Do you find auto insurance confusing? It’s not surprising since a lot of people do.

In a survey done by The Zebra, only 21 percent of survey respondents would pass a test when it comes to knowing what insurance companies use to determine rates. 

And not knowing the ins and outs of your policy could be costing you money. Understanding the quirks of car insurance can help you save on it. 

Insurance is shrouded in a lot of mystery, hence why it’s confusing and it’s common to not fully understand what coverages you have or don’t have.

But we’ll explain why insurance companies (including Cover) ask certain questions during the quoting process to get you an accurate car insurance rate. 

Here’s a brief overview of the Cover app and what you’ll see when you get an auto quote.

First up: Your driver’s license

Insurance companies use your driver’s license to find out about your driving record and claims history. They get this information through two reports: MVR and CLUE.

Through these reports, insurance companies can find out if there are any suspensions or infractions on your driving record. They can also view any claims that have been filed under your name. All these factors can have an effect on your rate.

A clean driving record will only benefit you in getting a lower rate. Getting into accidents (no matter how minor) and filing claims is seen as reckless behavior and will cause your rate to rise.

Our entire quoting process takes just under five minutes. But to save you even more time, you can scan your driver’s license in the app. From there, it’ll autofill your basic information as well as other details for later questions.

Your ZIP code matters more than you think

Where you live and where your car is kept impacts your car insurance rate.

Insurers take this into account because your area might have a high crime rate in general or auto theft specifically. Or maybe your neighborhood has a ton of people. More people and more cars means there’s a higher potential for an accident to happen. It could even be that your area has seen a spike in the number of claims filed recently.

If all these things are present, the insurance companies will take this into account to anticipate you filing a claim. You will see a higher rate.

Are you a happy homeowner? Let insurance companies know

Indicating that you’re a homeowner is beneficial to you.

Some insurance companies give a discount on your auto policy because you own your home. And you could also potentially bundle your home and auto policy under the same company to get a multi-policy discount.

How long have you been driving?

Maybe you got your license as soon as you could and maybe you waited until a little later.

Insurance companies want to know how long you’ve been driving to get a gauge on your skills. The more driving experience you have under your belt, the lower your premium will be.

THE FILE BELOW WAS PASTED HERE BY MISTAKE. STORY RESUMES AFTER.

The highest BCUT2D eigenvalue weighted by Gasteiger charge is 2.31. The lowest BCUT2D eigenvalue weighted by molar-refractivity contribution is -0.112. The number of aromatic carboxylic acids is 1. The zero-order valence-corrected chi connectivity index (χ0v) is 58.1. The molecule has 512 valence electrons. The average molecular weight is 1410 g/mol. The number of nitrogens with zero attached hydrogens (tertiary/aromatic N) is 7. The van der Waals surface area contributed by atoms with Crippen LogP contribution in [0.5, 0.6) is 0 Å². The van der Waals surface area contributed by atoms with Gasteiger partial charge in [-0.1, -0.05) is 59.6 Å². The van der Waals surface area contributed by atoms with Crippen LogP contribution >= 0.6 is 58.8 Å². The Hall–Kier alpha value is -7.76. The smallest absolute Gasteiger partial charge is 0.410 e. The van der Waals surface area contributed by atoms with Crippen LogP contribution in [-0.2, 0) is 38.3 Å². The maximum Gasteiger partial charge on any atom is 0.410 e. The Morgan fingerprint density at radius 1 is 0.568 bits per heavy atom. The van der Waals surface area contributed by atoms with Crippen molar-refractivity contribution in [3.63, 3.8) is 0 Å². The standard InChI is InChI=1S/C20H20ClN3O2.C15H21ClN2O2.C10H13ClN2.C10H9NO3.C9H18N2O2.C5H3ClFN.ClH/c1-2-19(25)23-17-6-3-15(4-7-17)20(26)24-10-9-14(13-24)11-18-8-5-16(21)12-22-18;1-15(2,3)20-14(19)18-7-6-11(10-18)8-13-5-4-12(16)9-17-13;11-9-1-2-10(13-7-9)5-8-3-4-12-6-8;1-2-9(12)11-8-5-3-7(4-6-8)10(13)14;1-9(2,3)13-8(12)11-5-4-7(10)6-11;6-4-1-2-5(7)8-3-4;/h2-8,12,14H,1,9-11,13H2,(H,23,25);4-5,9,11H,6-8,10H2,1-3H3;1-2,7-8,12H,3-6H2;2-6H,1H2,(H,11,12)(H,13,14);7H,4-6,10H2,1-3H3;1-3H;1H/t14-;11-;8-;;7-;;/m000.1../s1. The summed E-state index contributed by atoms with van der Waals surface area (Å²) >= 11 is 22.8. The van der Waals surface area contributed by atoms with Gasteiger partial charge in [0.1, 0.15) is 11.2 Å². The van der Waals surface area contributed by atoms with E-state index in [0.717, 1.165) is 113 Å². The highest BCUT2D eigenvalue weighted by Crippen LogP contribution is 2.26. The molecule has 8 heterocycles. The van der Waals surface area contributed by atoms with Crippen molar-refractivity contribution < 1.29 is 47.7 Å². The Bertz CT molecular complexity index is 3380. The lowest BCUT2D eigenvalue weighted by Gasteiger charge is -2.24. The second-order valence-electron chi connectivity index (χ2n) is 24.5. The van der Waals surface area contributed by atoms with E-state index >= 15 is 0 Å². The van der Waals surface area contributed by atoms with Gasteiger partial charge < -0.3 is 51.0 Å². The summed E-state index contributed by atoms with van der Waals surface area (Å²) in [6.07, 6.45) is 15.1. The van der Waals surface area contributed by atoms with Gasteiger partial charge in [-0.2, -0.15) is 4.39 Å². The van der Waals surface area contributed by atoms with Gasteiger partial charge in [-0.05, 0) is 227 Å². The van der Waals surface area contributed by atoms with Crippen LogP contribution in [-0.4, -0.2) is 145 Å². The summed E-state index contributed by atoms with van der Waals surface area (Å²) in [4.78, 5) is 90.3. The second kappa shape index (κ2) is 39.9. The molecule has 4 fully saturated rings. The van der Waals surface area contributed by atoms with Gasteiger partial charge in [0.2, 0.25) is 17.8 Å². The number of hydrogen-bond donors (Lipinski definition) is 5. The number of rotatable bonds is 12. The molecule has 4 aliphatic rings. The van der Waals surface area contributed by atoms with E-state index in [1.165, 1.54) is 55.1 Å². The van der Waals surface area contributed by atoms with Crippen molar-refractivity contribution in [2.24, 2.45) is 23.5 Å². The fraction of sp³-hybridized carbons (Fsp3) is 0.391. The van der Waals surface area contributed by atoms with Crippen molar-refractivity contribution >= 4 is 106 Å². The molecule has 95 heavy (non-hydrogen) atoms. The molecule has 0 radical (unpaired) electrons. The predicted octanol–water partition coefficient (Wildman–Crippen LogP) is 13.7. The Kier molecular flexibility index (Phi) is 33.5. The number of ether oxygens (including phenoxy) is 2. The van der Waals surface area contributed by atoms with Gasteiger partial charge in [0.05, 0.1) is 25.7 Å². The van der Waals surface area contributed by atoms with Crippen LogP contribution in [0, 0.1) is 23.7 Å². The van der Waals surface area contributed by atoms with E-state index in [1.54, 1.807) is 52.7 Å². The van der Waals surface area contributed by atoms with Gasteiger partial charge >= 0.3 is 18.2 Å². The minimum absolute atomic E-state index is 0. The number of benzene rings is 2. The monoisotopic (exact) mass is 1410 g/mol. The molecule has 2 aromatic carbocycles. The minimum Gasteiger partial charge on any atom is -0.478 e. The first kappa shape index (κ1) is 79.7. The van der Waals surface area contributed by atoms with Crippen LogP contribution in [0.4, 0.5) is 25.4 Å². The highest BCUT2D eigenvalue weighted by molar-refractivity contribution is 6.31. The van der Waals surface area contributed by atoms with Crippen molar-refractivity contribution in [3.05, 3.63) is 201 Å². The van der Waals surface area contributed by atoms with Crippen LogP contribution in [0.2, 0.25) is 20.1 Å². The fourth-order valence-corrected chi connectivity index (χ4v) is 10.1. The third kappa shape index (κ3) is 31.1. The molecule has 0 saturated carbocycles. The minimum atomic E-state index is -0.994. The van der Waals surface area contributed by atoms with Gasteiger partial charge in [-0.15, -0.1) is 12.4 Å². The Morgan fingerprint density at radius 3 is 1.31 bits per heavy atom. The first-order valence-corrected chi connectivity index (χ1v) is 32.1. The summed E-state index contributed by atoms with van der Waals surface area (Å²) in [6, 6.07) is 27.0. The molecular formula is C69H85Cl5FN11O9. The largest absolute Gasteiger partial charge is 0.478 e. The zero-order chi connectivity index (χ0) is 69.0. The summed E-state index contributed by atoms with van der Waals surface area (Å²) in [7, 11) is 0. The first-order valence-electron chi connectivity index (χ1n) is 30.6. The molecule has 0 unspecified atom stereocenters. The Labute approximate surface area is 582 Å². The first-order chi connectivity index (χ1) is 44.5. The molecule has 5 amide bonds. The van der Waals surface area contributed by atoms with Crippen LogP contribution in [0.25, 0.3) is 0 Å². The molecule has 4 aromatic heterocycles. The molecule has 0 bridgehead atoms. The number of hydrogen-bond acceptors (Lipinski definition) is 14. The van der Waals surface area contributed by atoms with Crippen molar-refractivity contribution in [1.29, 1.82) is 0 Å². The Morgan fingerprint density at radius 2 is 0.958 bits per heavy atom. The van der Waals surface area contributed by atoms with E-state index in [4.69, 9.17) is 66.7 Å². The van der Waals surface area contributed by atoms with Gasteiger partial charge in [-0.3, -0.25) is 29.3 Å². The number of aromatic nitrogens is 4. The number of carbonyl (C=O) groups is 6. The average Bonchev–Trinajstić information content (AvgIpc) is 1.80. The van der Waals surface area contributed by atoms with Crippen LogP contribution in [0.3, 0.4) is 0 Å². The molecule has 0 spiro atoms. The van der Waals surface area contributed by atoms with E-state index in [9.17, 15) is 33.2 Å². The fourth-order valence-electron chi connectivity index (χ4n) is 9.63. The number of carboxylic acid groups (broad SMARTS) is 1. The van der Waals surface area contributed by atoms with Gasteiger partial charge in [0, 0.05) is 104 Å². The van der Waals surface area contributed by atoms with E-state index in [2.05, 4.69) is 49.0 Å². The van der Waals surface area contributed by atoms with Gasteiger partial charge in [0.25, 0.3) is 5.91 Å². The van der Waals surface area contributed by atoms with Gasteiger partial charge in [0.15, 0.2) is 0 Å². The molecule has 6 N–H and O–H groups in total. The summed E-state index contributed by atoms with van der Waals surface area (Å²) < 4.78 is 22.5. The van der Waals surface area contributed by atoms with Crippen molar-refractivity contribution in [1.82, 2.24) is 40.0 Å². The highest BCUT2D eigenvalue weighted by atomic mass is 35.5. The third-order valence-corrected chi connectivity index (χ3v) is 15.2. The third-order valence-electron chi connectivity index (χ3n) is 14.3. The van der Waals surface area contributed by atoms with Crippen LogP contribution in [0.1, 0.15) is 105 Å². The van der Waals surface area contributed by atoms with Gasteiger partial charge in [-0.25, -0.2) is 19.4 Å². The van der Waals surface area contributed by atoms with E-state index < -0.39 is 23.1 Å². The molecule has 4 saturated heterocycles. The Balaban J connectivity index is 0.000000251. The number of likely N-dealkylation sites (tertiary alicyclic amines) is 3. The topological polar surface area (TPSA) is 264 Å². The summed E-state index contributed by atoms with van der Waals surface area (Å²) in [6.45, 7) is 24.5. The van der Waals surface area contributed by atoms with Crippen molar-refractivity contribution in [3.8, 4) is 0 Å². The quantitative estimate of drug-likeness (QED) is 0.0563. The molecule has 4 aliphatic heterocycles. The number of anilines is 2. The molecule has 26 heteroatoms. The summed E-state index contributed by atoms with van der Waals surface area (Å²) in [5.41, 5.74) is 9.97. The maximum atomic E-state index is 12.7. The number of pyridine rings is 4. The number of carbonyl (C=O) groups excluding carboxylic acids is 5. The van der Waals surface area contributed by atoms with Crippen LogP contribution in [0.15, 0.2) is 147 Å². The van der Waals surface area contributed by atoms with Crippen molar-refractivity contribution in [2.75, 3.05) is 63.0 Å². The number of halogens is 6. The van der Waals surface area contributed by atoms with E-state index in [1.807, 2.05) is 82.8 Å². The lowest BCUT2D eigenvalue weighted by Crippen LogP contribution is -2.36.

As you become a seasoned driver, you’re more exposed to different scenarios and you’ll be able to react quickly and accordingly to a situation to avoid accidents. 

Your education and occupation could give you a discount

Staying in school will give you a lower premium. And certain occupations will result in a discount, such as if you were in the military.

Maintaining insurance is key

Having continuous coverage means that you’re a lower risk than those who have a lapse in coverage.

Sometimes, a lapse in coverage can raise your premium by 12 percent. And sometimes insurance companies choose not to insure you because of a lapse in coverage.

Your relationship status isn’t just to be shared on social media

The research is weak at best, but insurance companies still tend to rate drivers based on their relationship status.

On average, married couples have 12 percent lower premiums. Widowed and divorced drivers see higher rates too. 

You drive, but exactly how much?

In the States, the average annual mileage for a driver in the States is 12,000. If you drive anywhere between 0 and 7,500 miles a year, you’re considered a low-mileage driver and you’ll typically pay less for insurance. 

The less time you spend on the road driving, the lower the chance you’ll be in an accident and have to file a claim.

How protected do you want to be? 

Liability insurance covers the costs of injuries and damage you could do to other people and their property when driving.

Every state has laws around how much liability insurance is required for you to legally drive. But it’s important to strike a balance between making sure you have enough coverage and how much you can afford. 

With Cover, we have preset plans you can choose from based on what you’re comfortable with. 

Protection for your car? 

Liability won’t protect your own car. So if you want to add comprehensive and collision insurance to cover the costs of any damage to your car, you should consider adding them to your policy. 

Comprehensive insurance reimburses you for damage to your car that wasn’t caused by a collision of any sort. Collision insurance covers the cost of replacing or repairing your car if you’re involved in an accident.

Adding this will increase how much you pay, but it’s worth it for peace of mind. 

How much are you willing to pay on your own?

There’s a direct relationship between paying lower premiums and having a policy with a higher deductible. This makes it a straightforward route to lower auto insurance costs.

Remember that if you do get in an accident, the money you might have saved from lower premiums would quickly be offset by the higher car insurance deductible since you will need to pay this portion yourself.